What Is Certified Wood?
What Is Certified Wood?
By Green Living Tips | Published 11/18/2011 | building
An Introduction To Wood Certifications
If you’re concerned about the provenance (origin) of wood you buy – whether the wood is in furniture, lumber or even the wood used to make paper goods; looking for certifications might provide you with some reassurance.
A product containing certified wood is one where the wood used has been verified as harvested in a sustainable way – including the impact of the harvesting on the surrounding environment in terms of protecting the biodiversity of an area, erosion control and preserving water resources.
The certification usually also has some social justice aspects in terms of the way workers in associated forestry operations are treated and the impact on local/indigenous communities.
Chain of Custody
Something you’ll often see mentioned in relation to certified wood is Chain of Custody (CoC). This relates to tracking certified raw materials from a forest right through to the final product to ensure that the wood contained in the end product still meets certification criteria. Without this form of tracking, a product may just have a small component that comes from a certified forest and consumers could be misled into believing the product was 100% certified wood.
Probably the best known certification systems are from the Forest Stewardship Council (FSC) and the Program for the Endorsement of Forest Certification (PEFC), the latter incorporating a number of programs around the world.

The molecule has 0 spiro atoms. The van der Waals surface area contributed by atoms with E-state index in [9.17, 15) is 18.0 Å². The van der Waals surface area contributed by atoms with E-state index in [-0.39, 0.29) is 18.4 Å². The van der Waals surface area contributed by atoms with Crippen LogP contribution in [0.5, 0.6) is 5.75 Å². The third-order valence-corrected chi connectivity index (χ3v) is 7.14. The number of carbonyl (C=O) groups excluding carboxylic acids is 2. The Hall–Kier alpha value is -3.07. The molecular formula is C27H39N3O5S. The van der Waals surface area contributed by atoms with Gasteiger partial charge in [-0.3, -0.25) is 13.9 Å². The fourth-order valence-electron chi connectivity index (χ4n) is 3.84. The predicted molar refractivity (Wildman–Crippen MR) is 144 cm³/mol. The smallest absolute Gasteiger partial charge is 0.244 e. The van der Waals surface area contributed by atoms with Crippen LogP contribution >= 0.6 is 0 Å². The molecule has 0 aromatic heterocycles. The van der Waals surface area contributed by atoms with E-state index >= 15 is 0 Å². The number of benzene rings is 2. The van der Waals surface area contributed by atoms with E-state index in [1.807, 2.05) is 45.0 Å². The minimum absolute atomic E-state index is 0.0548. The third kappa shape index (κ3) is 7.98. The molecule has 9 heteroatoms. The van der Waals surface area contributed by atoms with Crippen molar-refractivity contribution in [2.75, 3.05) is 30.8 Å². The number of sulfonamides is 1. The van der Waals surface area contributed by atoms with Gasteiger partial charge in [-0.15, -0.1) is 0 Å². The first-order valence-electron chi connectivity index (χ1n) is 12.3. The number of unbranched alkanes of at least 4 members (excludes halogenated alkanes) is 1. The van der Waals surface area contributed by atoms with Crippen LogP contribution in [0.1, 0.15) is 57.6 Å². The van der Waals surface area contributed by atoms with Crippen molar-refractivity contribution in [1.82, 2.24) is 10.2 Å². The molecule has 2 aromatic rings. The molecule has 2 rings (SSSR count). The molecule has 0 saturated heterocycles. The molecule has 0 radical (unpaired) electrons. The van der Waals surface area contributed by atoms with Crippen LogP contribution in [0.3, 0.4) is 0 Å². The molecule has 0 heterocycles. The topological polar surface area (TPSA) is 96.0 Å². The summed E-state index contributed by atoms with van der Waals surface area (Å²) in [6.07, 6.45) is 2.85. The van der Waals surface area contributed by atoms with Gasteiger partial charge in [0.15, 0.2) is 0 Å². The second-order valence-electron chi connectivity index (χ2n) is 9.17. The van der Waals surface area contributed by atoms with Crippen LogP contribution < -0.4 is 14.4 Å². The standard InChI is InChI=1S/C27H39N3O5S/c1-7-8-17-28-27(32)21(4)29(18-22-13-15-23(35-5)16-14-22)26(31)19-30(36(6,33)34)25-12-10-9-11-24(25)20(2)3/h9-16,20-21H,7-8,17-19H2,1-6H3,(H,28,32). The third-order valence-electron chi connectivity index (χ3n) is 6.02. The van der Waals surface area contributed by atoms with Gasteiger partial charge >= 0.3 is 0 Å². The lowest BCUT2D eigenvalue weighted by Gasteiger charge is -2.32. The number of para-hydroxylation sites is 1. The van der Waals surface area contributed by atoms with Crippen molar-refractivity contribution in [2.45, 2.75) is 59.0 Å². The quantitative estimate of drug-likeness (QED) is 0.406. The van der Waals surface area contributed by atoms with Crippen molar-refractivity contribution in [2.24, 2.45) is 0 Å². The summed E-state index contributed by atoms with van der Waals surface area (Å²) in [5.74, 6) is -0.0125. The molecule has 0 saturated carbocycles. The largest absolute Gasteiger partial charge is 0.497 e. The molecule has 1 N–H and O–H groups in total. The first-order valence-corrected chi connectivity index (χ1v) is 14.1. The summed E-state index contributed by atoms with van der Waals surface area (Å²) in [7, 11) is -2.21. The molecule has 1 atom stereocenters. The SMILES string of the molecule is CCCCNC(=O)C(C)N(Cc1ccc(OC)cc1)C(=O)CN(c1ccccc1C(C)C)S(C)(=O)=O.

Forest Stewardship Council (FSC)
The FSC describes their certification as being:
“..a voluntary, market-based tool that supports responsible forest management worldwide. FSC certified forest products are verified from the forest of origin through the supply chain. The FSC label ensures that the forest products used are from responsibly harvested and verified sources.”
10 principles and 56 associated criteria form the basis for all Forest Stewardship Council forest management standards. They include:
– Conversion of forests or any other natural habitat is prohibited
– International workers rights must be respected
– A ban on the use of hazardous chemicals
– The rights of indigenous peoples must be respected
– Bribery and other forms of corruption prohibited
– Appropriate management of areas requiring special protection
Companies participating in the program are able to display an FSC logo:
On the actual product, below the logo will be a serial code assigned to the supplier/company. The code can be verified via the FSC online database.
One of several different certifications should also appear on goods%
- State of Maine Bans Use Of LEED In State Construction (treehugger.com)
- FSC timber: worth its weight in wood? (ewtrial.wordpress.com)
- AbitibiBowater Increases FSC Forest Management Certification in Northern Ontario (prnewswire.com)
- Gibson Commits to Wood Sourcing Legality (environmentalleader.com)
- Working Forests Provide Green Building Materials (gradyogradyblog.com)
- Pressure mounts on US green building council (whattheythink.com)
- Forest Certification Standards from Around the World Weigh In as Global Pressure Mounts for US Green Building Council to Accept Multiple Forest Certification Programs (prnewswire.com)
- Seven F500 Companies Stop Using SFI Certified Wood (triplepundit.com)
- The Lorax and the Paper Giant (forbes.com)
- China signs on to pefc (fidest.wordpress.com)